Professional hockey bully Don Cherry kisses Doug Gilmour on Hockey Night in Canada.

Tender thoughts on hockey and masculinity

Winnipeg Jets fans marked the team’s first home playoff game since 1996 by chanting “Katy Perry” to taunt Anaheim Ducks player Corey Perry. It is apparently still an insult to call a guy by a woman’s name. Indeed, some of the media coverage seemed to suggest it’s witty.

It’s too bad. I was kind of cheering for the Jets. I am a long-time radical, so I tend to root for the underdog. And yeah, maybe that means I am also comfortable with losing. But I still believe that socialism in my lifetime is a safer bet than the Leafs winning the Stanley Cup.

Real men win

I could not claim I was actually disappointed by the chant. My expectations are low. It is not news to me that men’s hockey and football fan culture is built around masculinity. Nonetheless, watching these sports can still be exhilarating.

All too often in the context of men’s sports, femininity is an accusation, a curse to be hurled. I learned this early in life as someone who threw “like a girl.” I sucked at sports. Over time, this became part of my personal coming out story. I equated my gayness with a failed masculinity measured in part by being bad at sports.

Fans, players, and coaches often associate high performance with aggression, pain tolerance, competence, and strength, which they see as dimensions of masculinity. A guy who feels, fears, or fails is diagnosed as feminine. Only the diagnosis is not delivered in clinical language but in woman-hating, queer bashing, trans-baiting terms of abuse.

Tender fanhood

There is a tender side to fanhood. My dad was a great sports fan. I have warm memories of cold fall days watching the Argos lose (mainly) at Exhibition Stadium. These memories of boyhood fandom before life burdened me with responsibilities are part of the allure of sports for me today. They bring back a different time.

Many years later, when my dad was dying from cancer, we watched sports together as a way to be close. We even watched curling, if you call that a sport. Dad did. I liked my dad a lot, but we did not have a lot to say to each other. We could talk about stuff happening in the world, but not really about our lives or feelings.

This experience with my dad made me think about the ways fanhood can fill an empty space in male relationships. It provides a setting for sharing intense emotional experiences that are removed from our actual feelings. I have witnessed in my friends and family members the very real joy and pain of fanhood. Sometimes furniture does get destroyed.

Man up

In my experience, this empty space that fanhood fills grows as guys teach each other to suppress their inner lives. I still remember the humiliation of being laughed at by my friends when I cried after being beaned by a baseball. While guys learn not to cry, women might develop the caregiving touch to kiss away tears and comfort the suffering.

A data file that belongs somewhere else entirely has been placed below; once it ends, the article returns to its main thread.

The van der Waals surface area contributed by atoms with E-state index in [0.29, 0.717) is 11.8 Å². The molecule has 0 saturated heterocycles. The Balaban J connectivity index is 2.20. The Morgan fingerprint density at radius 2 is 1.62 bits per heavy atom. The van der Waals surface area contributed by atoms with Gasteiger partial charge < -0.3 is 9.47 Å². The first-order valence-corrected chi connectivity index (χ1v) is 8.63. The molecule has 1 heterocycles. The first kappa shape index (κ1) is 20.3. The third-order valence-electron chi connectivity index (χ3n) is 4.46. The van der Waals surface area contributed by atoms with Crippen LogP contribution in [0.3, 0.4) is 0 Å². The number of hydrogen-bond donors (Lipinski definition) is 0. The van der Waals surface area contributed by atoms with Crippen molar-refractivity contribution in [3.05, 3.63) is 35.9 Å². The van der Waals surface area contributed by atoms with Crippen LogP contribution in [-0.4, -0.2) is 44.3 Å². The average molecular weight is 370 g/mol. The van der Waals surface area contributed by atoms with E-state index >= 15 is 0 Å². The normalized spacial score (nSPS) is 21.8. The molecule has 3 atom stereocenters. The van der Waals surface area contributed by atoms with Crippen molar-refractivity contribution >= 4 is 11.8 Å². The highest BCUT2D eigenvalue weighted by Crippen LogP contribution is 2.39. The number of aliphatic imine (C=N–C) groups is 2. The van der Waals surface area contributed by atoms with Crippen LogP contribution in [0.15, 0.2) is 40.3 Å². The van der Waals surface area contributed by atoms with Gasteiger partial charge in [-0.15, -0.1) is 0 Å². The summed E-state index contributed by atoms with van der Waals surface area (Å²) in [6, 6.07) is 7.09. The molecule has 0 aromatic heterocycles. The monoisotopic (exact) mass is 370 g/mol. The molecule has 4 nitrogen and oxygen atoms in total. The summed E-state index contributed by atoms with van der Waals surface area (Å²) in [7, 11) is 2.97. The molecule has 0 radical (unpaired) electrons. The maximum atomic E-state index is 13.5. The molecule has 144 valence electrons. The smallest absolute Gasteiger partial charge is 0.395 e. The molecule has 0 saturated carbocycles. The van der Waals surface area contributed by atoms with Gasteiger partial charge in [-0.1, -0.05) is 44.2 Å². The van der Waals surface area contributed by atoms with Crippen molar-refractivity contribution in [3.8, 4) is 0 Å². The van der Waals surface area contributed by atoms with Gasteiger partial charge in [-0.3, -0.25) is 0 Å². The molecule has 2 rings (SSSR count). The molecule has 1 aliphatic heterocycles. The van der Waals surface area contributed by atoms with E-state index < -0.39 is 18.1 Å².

This sense of gender gets so deeply set inside many of us that it seems natural. But this particular relationship of masculinity and femininity is pretty recent. The masculinity played out in fanhood thrived in the intersections between the industrial workplace, the military, and the sports world. The measure of manhood in these settings was the ability to tolerate hellish conditions, bond with the team, and wall out emotional aspects of life that made it hard to get the job done.

This masculinity was deliberately nurtured by employers, the military command structure, and state policy-makers. It became part of the curriculum of schools, military boot camp, sports training, the culture of the workplace, and government social programs.

A man is not a woman

Being a man in this world of masculinity is about proving you are not a woman. Many of the really disgusting aspects of hazing, for example, are about joining the brotherhood by way of submission to symbolic or real brutality. Men take their place among men by proving they can endure feminizing submission and not be broken by it. In that way, we learn to conquer the inner human labelled as female who keeps reminding us that pain actually hurts and there is life outside the team.

You can’t just prove your manhood once, but must demonstrate again and again that you are not a woman. If you slip up, you face terms of abuse that associate you with femininity, gender non-conformity, or queerness. Indeed, Jets fans seemed to believe that calling Corey Perry “Katy” was like a hex that would impair his performance. It didn’t work very well; the Jets lost and Perry is the leading scorer in the playoffs so far.

Ending complicity

The Ontario government last month launched a new advertising initiative aimed at combatting sexual violence by encouraging bystanders to intervene. The perpetrators of sexual harassment and assault in these ads look right at us viewers and thank us for not saying anything. These ads remind us that if we do not intervene, we are complicit.

I think these ads are a good step, but we need to go further to make change in those places where men learn to degrade the feminine and practice violence. This means in part reminding bystanders of their complicity, saying, “Thanks for not saying anything when a woman’s name is used as a term of abuse.” The challenge is to find ways to separate the powerful joys and sorrows of watching sports from the masculinity that is organized around the degradation of women, of queers, and of trans people – if such a separation is even possible.

Alan Sears is a writer and activist who teaches sociology at Ryerson. He is an editorial associate of New Socialist webzine and the co-author (with James Cairms) of The Democratic Imagination: Envisioning Popular Power in the Twenty-First Century (University of Toronto Press). His new book is The Next New Left: A History of the Future (Fernwood Publishing).

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